Cyril Ramaphosa. REUTERS
Cyril Ramaphosa. REUTERS

Now why did President Cyril Ramaphosa feel he needed a panel to help him appoint a new National Director of Public Prosecutions (NDPP) to succeed Shaun Abrahams? It is a reflection of the appalling state of affairs in SA that the president apparently does not want to be solely responsible for appointing our equivalent of a national attorney-general.

Constitutionally, the president has substantial powers of appointment. Ramaphosa seemingly had little difficulty replacing directors at huge state-owned companies. He was even able to pull Tito Mboweni out of the hat when faced with the sudden, potentially devastating resignation of finance minister Nhlanhla Nene. Some consultation would have been expected on the NDPP appointment, but a formally constituted panel?

The answer must be that the undermining of presidential legitimacy in the Zuma years is so extensive that Ramaphosa lacks confidence. He must feel he needs to protect himself from accusations within the ANC — for that is where he is most vulnerable — that in appointing a prosecutions boss he would be pursuing his own agenda.

What is this agenda? He has said what it is, and we must assume it is guiding all his appointments: to root out corruption, and to seek criminal prosecution and punishment for those who deserve it. He may be afraid to appoint unilaterally a person who, by character and record and qualifications and reputation, will have the ability and the will to drive precisely that, without fear or favour. When the wheels of justice at last begin to turn on state capture, it will almost certainly mean arresting and charging some senior members of the ANC and perhaps the cabinet, and others who have grown accustomed to being close to power.

In a sense, much of the work of the NDPP has already been done. He or she will just have to press the buttons. Talk about low-hanging fruit. We have had the public protector’s damning report into state capture, the Nugent inquiry into the sabotage of the SA Revenue Service and the Zondo commission on state capture. Each of these has produced prima facie evidence for prosecutions. And there is more to come.

Ramaphosa knows this. He wants to, and knows he must, appoint an NDPP who is highly competent and courageous, and will act swiftly — but he wants somehow not to be personally associated with the consequences.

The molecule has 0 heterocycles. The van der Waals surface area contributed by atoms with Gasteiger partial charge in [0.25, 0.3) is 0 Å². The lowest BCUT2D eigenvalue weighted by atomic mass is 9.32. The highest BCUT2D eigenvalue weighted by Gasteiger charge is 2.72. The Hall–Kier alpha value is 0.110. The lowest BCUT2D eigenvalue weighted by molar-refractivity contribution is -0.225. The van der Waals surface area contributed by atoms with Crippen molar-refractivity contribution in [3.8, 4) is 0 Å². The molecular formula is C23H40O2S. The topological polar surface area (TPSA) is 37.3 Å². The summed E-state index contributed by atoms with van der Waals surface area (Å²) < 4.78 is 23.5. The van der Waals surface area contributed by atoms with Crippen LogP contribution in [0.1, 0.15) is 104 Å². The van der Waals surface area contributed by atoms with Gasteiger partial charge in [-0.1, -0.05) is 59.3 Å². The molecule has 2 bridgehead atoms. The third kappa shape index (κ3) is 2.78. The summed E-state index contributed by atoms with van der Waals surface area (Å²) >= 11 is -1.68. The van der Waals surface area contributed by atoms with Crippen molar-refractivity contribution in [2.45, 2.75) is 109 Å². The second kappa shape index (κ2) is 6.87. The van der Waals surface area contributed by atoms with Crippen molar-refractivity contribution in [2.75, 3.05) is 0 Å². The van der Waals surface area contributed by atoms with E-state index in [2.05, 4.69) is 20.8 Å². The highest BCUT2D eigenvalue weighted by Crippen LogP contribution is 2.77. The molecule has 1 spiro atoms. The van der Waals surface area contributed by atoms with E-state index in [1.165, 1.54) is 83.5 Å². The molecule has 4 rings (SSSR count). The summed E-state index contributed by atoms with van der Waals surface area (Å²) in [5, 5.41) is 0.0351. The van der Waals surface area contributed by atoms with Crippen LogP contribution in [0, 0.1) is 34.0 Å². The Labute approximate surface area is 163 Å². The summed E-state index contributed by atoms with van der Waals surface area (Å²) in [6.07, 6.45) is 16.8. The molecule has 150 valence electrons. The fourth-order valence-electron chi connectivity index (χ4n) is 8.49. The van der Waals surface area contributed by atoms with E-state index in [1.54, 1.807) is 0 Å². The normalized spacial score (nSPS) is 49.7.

Normally one would expect the president to look to the ranks of state prosecutors and choose from the most senior, respected, qualified and experienced among them. But the criminal justice system was not normal under apartheid, and whatever state of normality it reached in the first 15 years of democracy has now receded, after a decade of increasing capture. It is not clear how much senior and untainted prosecutorial talent remains available to the state.

Should the panel look for a person who is already a public figure and a household name, whom lawyers will respect and the public can trust? If so, this would be the equivalent of the appointment of Mboweni as finance minister. He was arguably the only available heavy-hitter the markets would be prepared to accept as being on the level of ex-ministers Trevor Manuel, Pravin Gordhan and (until recently) Nene. Ramaphosa would love to appoint such a person as NDPP.

Or should the panel look for a relatively faceless senior public servant, whose legal credentials are impeccable, but who will need to build legitimacy with the prosecutors, the legal profession and the public? Such a person would have an uphill battle. Another route would be to look for someone who has left the service, but whose recall would instil new energy and boost morale.

Whoever is recommended to Ramaphosa, the president will still have to solely own the appointment. The fact that he needs to pretend he will not is more revealing than he may realise.